area. Most of the water in the Jacksonville area
is from the deep artesian aquifer.
The City of Jacksonville has 46 municipal
wells drilled into the deep artesian aquifer.
These wells supply slightly more than 38 million
gallons of water per day for domestic, commer-
cial, and industrial use. Privately owned water
utility wells supply an additional 15 to 20
million gallons per day. Also, many industries,
commercial buildings and private homes have
private wells. The large industries, such as
paper manufacturing, may use as much as 20
million gallons per day; smaller commercial
establishments and industries such as dairies,
laundries, and food processing plants may use
as much as 5 million gallons per day. Various
business buildings and private homes have
wells that supply a few gallons to as much as
about 100,000 gallons per day for drinking,
heating, cooling, lawn sprinkling systems,
domestic use, and swimming pools.


At present and for the immediate future,
there is more than adequate water to supply all
of the people and industry in the Jacksonville
area. However, the population is increasing
rapidly and new industry is moving into the
Jacksonville area. This growth creates a demand
for more and more water. Artesian pressures
are declining continuously and wells that once
produced sufficient water by natural flow must
now be pumped to meet this growing demand for
water. If the decline in artesian pressure be-
comes excessive, the artesian aquifer may be-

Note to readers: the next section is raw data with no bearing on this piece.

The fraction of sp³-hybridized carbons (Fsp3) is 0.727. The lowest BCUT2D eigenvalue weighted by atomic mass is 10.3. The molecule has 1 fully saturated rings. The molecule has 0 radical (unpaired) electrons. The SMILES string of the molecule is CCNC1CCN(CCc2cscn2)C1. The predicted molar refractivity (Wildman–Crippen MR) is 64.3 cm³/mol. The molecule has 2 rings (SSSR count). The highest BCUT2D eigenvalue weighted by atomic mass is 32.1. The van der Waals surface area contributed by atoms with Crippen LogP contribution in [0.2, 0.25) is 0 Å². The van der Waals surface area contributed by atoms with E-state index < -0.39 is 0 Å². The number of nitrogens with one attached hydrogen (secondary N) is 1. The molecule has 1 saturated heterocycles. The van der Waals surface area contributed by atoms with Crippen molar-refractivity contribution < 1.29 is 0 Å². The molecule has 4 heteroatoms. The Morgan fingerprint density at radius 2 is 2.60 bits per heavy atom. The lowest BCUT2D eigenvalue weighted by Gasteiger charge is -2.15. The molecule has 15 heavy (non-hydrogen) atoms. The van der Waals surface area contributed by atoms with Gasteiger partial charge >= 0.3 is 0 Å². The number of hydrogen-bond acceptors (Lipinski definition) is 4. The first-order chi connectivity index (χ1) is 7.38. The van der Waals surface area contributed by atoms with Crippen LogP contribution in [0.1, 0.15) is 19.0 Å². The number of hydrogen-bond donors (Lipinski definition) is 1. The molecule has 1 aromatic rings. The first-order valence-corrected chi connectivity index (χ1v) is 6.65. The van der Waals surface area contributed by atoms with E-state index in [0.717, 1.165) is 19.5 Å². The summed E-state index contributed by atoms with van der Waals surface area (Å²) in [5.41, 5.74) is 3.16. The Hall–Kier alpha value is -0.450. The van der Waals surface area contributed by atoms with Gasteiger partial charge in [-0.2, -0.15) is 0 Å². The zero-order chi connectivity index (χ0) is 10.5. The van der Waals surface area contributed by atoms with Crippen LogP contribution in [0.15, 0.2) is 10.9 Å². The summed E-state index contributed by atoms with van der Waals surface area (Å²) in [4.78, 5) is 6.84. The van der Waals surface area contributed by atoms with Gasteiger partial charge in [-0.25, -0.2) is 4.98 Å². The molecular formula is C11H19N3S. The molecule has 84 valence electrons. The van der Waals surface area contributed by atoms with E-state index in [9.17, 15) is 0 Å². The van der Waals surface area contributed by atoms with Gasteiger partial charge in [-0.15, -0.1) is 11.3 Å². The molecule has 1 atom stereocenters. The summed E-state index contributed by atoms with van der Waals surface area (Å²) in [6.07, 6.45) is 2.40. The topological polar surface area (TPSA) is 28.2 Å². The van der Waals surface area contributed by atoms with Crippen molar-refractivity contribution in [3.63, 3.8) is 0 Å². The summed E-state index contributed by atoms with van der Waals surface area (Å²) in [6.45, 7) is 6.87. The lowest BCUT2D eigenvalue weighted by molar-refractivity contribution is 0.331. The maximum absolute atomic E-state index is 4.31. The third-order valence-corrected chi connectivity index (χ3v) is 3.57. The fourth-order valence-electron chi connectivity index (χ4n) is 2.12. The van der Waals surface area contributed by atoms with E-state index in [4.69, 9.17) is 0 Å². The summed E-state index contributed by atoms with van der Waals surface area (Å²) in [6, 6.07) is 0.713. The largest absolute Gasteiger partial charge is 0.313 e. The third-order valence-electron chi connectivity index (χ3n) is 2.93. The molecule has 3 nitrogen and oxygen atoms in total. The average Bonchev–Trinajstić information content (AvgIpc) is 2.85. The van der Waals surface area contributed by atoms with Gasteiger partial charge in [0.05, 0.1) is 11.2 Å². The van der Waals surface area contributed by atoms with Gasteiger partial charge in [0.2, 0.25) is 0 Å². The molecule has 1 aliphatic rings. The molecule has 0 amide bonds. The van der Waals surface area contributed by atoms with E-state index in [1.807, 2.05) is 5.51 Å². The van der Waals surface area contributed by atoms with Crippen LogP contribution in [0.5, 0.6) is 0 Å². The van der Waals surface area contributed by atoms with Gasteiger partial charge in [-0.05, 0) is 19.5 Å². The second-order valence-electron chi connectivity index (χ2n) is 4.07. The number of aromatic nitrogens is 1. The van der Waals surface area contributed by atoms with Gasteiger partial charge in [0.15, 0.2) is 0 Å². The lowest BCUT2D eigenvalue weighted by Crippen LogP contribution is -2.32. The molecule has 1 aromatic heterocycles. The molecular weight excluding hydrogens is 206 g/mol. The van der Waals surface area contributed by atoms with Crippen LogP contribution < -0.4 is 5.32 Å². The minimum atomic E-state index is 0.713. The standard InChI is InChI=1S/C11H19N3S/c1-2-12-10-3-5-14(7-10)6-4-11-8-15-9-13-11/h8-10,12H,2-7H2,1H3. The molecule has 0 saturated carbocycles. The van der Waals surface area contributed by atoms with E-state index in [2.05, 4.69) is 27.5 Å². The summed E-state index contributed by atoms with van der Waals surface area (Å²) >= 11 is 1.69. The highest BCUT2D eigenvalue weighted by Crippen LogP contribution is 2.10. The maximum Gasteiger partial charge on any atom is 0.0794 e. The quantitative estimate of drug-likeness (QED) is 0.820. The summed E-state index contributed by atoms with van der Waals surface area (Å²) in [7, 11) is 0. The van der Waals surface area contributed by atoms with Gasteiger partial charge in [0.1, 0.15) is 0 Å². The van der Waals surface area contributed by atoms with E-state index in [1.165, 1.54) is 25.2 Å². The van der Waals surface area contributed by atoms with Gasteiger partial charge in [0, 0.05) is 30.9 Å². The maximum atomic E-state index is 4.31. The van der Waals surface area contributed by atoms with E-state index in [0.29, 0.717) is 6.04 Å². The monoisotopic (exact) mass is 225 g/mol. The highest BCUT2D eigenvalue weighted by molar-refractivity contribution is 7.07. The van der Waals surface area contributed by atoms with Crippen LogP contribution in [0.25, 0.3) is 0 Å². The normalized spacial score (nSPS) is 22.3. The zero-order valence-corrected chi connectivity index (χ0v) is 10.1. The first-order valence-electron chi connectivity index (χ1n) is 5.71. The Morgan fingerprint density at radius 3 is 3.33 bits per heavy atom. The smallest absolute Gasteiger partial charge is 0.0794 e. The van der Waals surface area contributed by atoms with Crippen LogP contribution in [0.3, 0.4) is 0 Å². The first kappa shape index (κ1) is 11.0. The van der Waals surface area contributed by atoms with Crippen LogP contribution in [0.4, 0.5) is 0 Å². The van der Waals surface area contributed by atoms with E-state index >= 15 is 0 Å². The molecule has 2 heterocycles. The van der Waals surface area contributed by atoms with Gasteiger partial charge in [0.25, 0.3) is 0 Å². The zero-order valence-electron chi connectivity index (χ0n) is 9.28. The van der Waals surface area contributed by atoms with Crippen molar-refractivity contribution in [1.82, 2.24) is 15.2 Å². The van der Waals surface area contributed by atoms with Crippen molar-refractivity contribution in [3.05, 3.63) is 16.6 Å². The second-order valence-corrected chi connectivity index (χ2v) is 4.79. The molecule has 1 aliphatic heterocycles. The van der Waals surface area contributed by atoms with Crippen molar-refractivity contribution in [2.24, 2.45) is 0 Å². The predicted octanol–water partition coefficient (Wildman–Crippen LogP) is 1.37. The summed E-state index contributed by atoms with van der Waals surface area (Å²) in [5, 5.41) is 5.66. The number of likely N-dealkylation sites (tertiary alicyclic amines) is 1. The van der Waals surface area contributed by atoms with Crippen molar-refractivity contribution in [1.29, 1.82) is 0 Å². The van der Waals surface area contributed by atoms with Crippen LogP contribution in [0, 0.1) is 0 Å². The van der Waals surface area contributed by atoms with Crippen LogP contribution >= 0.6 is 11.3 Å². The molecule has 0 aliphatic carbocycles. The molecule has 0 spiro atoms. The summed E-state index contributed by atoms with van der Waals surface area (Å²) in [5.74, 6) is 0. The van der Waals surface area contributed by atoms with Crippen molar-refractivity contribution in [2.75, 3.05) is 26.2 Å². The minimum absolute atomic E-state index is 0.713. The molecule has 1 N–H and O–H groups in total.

come contaminated by intrusion of salty water
from salt-water zones in the deeper part of the
artesian aquifer, from the ocean, or from both.
Such intrusions have already happened in some
areas in eastern Florida and southern Georgia
where ground water conditions are similar to
those in Jacksonville and vicinity. Perhaps
the greatest threat to future water supplies in
the Jacksonville area is not a shortage of water
but salt-water intrusion. However, proper con-
servation measures and careful planning in the
development and use of water, based upon
scientific information, can retard or prevent
salt-water contamination. Adequate supplies
of fresh water for the Jacksonville area can
thus be assured for many years to come.


Two hydrologic factors place Jacksonville
in a favorable position with respect to water
supply in the event the water systems are threa-
tened as a result of accidental or other radio-
active fallout or a local emergency such as a
hurricane. First, water in the artesian aquifer
is not susceptible to immediate contamination.
Second, the artesian wells flow and water can
be obtained without power.
Water taken directly from an artesian well
will be safe to drink during or after a fallout.
Surface water, shallow ground water, or water
from distribution lines may be exposed to radio-
active fallout, but the water that comes directly
from the artesian aquifer is protected by 300
to 600 feet of overlying rock and would not be
contaminated for many, many years. Because
most of the artesian wells in the Jacksonville
area flow above land surface, this water would
be available even during a power failure when
the pumps were disabled. Water could be ob-
tained at the well head by simply opening an
outlet valve, tap, or by removing any obstruc-
tion that prevents the well from flowing. The
many hundreds of artesian wells scattered

throughout the Jacksonville area could serve
as sources of emergency water supply. Artesian
wells located close to or inside fallout shelters
could supply adequate amounts of good watei
to large numbers of people for a long period ol


Publications and specific information
about water in the Jacksonville area can be
obtained on request from a number of State
and Federal agencies. Both the Florida Geo-
logical Survey and the U.S. Geological Survey
conduct comprehensive investigations of watei
supplies in the Jacksonville area. Information
on these investigations may be obtained by
writing to the Florida Geological Survey and
the U.S. Geological Survey, Tallahassee, Fla-
rida, and Ocala, Florida.